Anyway, when Dimple gets into a summer programming program in Jaipur, which is not so far from where Rishi lives, her mother (uncharacteristically) actually encourages her to go. Rishi and his very platonic best friend Namrata (Devyani Shorey) arrange to attend the same course. Rishi shows up thinking that Dimple knows all about the whole engagement meetup, but no, of course she knows nothing, zilch, zero, which leads to her very publicly throwing a whole cup of iced coffee in his face. And you know what initial H A T E spells in rom-coms, right? That’s right, my studious viewers! Long-term L O V E! Or at least long-term will-they-won’t-they flirtation with something like L O V E!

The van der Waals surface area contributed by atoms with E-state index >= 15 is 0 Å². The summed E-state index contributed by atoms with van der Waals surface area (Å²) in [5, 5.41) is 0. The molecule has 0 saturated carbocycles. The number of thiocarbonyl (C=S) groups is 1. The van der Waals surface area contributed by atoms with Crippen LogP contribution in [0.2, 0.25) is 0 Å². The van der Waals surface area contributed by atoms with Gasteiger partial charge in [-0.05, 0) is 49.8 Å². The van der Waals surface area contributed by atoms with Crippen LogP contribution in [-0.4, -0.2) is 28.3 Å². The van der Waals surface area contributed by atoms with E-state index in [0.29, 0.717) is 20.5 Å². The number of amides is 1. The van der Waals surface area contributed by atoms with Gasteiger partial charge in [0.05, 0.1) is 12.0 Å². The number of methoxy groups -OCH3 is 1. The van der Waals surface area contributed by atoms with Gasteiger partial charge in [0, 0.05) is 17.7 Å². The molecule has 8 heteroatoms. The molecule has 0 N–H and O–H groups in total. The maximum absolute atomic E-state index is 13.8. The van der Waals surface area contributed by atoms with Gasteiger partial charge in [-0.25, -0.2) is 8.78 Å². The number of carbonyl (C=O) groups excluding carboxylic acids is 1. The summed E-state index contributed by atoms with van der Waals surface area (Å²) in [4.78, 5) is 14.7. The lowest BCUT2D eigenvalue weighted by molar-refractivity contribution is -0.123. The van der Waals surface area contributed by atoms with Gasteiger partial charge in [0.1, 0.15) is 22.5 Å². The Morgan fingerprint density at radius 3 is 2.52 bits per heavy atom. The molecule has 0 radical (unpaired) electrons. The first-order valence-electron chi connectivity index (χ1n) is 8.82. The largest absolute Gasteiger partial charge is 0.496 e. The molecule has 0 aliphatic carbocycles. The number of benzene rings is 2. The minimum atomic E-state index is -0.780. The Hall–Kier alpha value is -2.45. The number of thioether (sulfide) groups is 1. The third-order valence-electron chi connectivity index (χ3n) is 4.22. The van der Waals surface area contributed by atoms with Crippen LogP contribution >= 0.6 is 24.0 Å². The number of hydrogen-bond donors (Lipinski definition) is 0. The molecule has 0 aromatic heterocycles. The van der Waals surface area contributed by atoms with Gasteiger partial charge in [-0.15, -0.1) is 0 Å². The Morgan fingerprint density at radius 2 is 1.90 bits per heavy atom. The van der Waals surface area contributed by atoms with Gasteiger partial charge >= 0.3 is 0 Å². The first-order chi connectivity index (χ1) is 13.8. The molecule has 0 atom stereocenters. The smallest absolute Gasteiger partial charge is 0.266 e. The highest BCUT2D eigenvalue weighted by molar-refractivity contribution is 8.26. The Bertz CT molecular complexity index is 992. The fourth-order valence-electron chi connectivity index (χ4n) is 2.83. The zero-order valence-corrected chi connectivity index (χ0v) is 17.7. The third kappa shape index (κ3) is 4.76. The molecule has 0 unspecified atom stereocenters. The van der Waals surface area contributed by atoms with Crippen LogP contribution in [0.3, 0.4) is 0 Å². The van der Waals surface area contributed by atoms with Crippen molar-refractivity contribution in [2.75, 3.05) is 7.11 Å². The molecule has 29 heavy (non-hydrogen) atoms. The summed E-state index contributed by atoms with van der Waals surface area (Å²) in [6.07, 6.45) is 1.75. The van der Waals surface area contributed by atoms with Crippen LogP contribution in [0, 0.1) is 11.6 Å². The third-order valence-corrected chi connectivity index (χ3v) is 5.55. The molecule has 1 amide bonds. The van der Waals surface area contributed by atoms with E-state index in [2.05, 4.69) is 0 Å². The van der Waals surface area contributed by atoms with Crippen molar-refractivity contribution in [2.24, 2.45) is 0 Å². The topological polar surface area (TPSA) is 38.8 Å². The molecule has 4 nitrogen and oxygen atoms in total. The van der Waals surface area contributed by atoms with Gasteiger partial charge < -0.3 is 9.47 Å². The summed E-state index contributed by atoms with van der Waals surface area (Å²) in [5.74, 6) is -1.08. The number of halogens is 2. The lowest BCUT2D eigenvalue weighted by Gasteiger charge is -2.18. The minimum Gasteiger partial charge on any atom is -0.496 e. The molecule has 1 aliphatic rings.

Rishi’s bestie Namrata comes from a strict family and is harboring her own secret that will, of course, be spilled over the course of the season. And she’s certainly not the only one with a secret. Dimple’s roommate Celina (Muskkaan Jaferi), who appears to be all bravado, has her reasons for suddenly disappearing for extended periods of time and showing up late without good explanations, but will those reasons cost her some friends and social standing? Only time will tell!! The friends it might cost her are the posh, loud, bullying kids (who most certainly have their own stories to tell). There’s Simran (Kritika Bharadwaj), an Instagrammer who’s constantly critiquing everyone’s appearance but may just be her own worst critic, which is why she won’t let her boyfriend Krish (Abhinav Sharma) touch her. And Krish, when he’s not berating Dimple and others, is worried about some vulnerable patches of his own that he’s trying to cover up. The leader of their pack is Anmol (Taaruk Raina), a disabled hotshot misogynistic gamer, who is the most problematic character. Hang on. We’ll come back to him in just a moment. At the edge of their group is the American-born Harsh (Vihaan Samat), whose parents work for Apple in California. He has little interest in being in the program or in India at all, where he’s staying with his grandparents. Also in the class is Zeenath (Vidya Malvade), a 41-year-old widow who feels she’s never done anything with her life. She’s far out of her depth in the class, and not just with the coding aspect. Most of the time she has no idea what the kids are talking about and thinks that when Anmol asks if she DTF that he means Details to Follow, which doesn’t even make any sense. Use the internet more, Zeenath! Heading up their class is the too-cool-for-his-students teacher Siddarth (Rannvijay Singh). He’s the kind of guy who talks in riddles, shoots down ideas like people shoot down pheasants in period pieces, insists on making sworn enemies work in pairs, and is especially hard on Dimple because she’s clearly the sharpest crayon in the box. That last one is something I could especially do without because it reeks of old-school “he’s pulling your braids because he likes you” sexism. (Also, there’s some not yet fully developed, possibly romance-gone-bad backstory with her feminist idol and Siddarth.) Obviously, sparks will eventually fly between the only two grownups in the room. All bets are off on which way things will go with the teenagers, but you’d probably be safe wagering on Dimple and Rishi making it across the finish line in the end. (And also on me mixing my metaphors, I guess.)